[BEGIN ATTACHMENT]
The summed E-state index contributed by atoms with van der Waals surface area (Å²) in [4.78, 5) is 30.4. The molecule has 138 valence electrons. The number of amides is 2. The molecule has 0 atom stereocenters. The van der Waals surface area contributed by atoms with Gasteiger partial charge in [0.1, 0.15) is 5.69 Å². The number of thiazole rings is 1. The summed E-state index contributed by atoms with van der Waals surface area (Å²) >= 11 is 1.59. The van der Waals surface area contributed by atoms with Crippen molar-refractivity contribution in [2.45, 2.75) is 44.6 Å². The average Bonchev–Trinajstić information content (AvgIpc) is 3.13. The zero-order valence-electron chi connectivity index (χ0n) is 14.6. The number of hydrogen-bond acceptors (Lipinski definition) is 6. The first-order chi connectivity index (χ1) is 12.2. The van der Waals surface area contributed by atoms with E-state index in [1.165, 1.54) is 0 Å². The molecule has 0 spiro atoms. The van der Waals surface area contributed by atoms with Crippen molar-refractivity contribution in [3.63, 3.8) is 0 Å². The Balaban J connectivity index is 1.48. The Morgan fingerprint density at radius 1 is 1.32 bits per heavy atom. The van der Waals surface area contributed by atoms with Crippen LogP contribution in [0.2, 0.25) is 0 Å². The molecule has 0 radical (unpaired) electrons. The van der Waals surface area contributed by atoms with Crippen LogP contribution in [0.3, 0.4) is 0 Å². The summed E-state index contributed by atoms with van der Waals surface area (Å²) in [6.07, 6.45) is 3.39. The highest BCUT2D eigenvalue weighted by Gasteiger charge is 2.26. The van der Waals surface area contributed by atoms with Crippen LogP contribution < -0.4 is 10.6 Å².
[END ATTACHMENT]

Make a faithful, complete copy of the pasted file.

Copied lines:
The summed E-state index contributed by atoms with van der Waals surface area (Å²) in [4.78, 5) is 30.4. The molecule has 138 valence electrons. The number of amides is 2. The molecule has 0 atom stereocenters. The van der Waals surface area contributed by atoms with Gasteiger partial charge in [0.1, 0.15) is 5.69 Å². The number of thiazole rings is 1. The summed E-state index contributed by atoms with van der Waals surface area (Å²) >= 11 is 1.59. The van der Waals surface area contributed by atoms with Crippen molar-refractivity contribution in [2.45, 2.75) is 44.6 Å². The average Bonchev–Trinajstić information content (AvgIpc) is 3.13. The zero-order valence-electron chi connectivity index (χ0n) is 14.6. The number of hydrogen-bond acceptors (Lipinski definition) is 6. The first-order chi connectivity index (χ1) is 12.2. The van der Waals surface area contributed by atoms with E-state index in [1.165, 1.54) is 0 Å². The molecule has 0 spiro atoms. The van der Waals surface area contributed by atoms with Crippen molar-refractivity contribution in [3.63, 3.8) is 0 Å². The Balaban J connectivity index is 1.48. The Morgan fingerprint density at radius 1 is 1.32 bits per heavy atom. The van der Waals surface area contributed by atoms with Crippen LogP contribution in [0.2, 0.25) is 0 Å². The molecule has 0 radical (unpaired) electrons. The van der Waals surface area contributed by atoms with Crippen LogP contribution in [0.3, 0.4) is 0 Å². The summed E-state index contributed by atoms with van der Waals surface area (Å²) in [6.07, 6.45) is 3.39. The highest BCUT2D eigenvalue weighted by Gasteiger charge is 2.26. The van der Waals surface area contributed by atoms with Crippen LogP contribution < -0.4 is 10.6 Å².